Germany, Great Britain, Korea, the Netherlands, Paraguay, 
Spain, Switzerland, Taiwan and Venezuela.  Awaiting 
ratification in the legislative assembly are BITs with 
Belgium, Ecuador, Finland, and Luxembourg.  Negotiation a 
bilateral investment treaty with the United States was 
suspended in 1990, restarted in 1996, and suspended again 
in 1997.  The investment chapter of CAFTA-DR includes all 
aspects of a BIT thereby making the negotiation of a 
separate BIT unnecessary. 
The Overseas Private Investment Corporation (OPIC) offers 
both financing and insurance coverage against 
expropriation, war, revolution, insurrection and 
inconvertibility for eligible U.S. investors in Costa Rica. 
OPIC can insure up to $200 million per project for U.S. 
investors, contractors, exporters and financial 
institutions.  Financing is available for overseas 
investments that are wholly owned by U.S. companies or that 
are joint ventures in which the U.S. firm is a participant. 
OPIC holds a diversified portfolio of more than 300 
U.S. investors should be aware that OPIC, in accordance 
with statutory requirements, may not offer insurance to 
projects with a detrimental effect on the U.S. balance of 
payments or employment.  These statutory requirements have 
led OPIC to offer only limited insurance coverage for 
textile and citrus investments.  The Government of Costa 
Rica approves prospective OPIC-insured projects taking into 
account possible balance of payments or labor problems. 
Costa Rica became a member of the Multilateral Investment 
Guarantee Agency, a member of the World Bank group, in 
d.  LABOR 
The Costa Rican labor force is relatively well educated, 
skilled and easily trained, largely due to long-term 
government investment in public education.  The country 
claims a literacy rate of 95 percent, and many workers seek 
and receive additional specialized training.  Costa Rica's 
national vocational training institute (INA) and private 
sector groups provide technical and vocational training. 
The rapid growth of Costa Rica's service and tourism 
sectors has created such demand for English-language 
speakers that foreign investors have recently been facing a 
shortage of workers with sufficient English language 
skills.  The arrival of companies such as Intel, Procter 
and Gamble, Western Union, and various call center 
operators has drawn down the supply of speakers of fluent 
business and technical English.  The Costa Rican Government 
has made English language and computer literacy a national 
priority at all levels of education.  Several public and 
private institutions are attempting to meet the demand for 
English-language speakers, including the 50-year-old U.S.- 
Costa Rican binational center (the Centro Cultural 
Costarricense Norteamericano), which offers general and 
business English courses to as many as 5,000 students year 
Costa Rican law guarantees the right of workers to join 
labor unions of their choosing without prior authorization. 
Unions operate independently of government control and may 
form federations and confederations and affiliate 
internationally.  Many Costa Rican workers join "solidarity 
associations," under which employers provide easy access to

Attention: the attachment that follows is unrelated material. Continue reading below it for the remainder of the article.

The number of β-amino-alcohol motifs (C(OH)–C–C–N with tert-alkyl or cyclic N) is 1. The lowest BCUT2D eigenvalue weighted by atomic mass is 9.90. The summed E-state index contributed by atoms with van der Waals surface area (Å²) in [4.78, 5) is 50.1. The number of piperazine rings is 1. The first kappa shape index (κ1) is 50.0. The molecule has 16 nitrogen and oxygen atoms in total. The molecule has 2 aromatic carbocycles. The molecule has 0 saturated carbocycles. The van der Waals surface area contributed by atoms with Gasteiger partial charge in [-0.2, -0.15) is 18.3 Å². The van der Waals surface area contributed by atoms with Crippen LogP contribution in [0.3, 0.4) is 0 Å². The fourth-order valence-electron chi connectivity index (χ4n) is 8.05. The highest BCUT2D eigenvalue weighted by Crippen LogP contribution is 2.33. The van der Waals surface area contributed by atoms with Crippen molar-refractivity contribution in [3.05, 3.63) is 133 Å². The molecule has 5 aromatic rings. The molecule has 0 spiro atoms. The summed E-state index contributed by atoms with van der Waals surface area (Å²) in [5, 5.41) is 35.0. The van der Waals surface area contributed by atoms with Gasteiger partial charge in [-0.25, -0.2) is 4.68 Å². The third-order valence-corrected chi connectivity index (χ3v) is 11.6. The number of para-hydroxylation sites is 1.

saving plans, low-interest loans, health clinics, 
recreation centers, and other benefits.  Both solidarity 
associations and labor unions coexist at some workplaces, 
primarily in the public sector.  Business groups claim that 
solidarity associations provide for better labor relations 
than exist in firms where unions represent workers and 
there are no solidarity associations.  However, labor 
unions allege that private businesses use solidarity 
associations to hinder union organization in contravention 
of International Labor Organization rules. 
The constitution protects the right of workers to organize. 
The Labor Code enacted in 1943 provides protection from 
dismissal for union organizers and members and requires 
employers found guilty of anti-union discrimination to 
reinstate workers fired for union activities.  However, the 
labor courts are backlogged and the legal process can be 
Free trade zones have been established near the port cities 
of Limon (Caribbean) and Puntarenas (Pacific) as well as in 
various central valley locations.  The benefits, primarily 
fiscal, are described in Section A.5. 
Total Foreign Direct Investment Flows into Costa Rica 
--------------------------------------------- -------- 
Year        (USD million)    Percent of GDP 
----        -------------    -------------- 
2005            861               4.3% 
2004            794               4.3% 
2003            577               3.4% 
2002            662               4.1% 
2001            454               2.8% 
2000            409               2.6% 
2005 Foreign Direct Investment by Country 
of Origin, Percent of Total 
Country             Percent 
-------             ------- 
USA                   69.7 
Canada                 5.2 
Mexico                 4.2 
Central America        2.8 
Panama                 4.3 
Netherlands            1.0 
Germany                0.6 
Italy                  0.4 
Spain                  1.9 
Japan                  0.0 
Other                  3.9 
-----                ----- 
Total                100.0 
2005 Foreign Direct Investment, by Sector 
Sector          (USD million) 
------          ------------- 
Industry            345.0 
Real Estate         235.0 
Services             73.3 
Tourism              53.5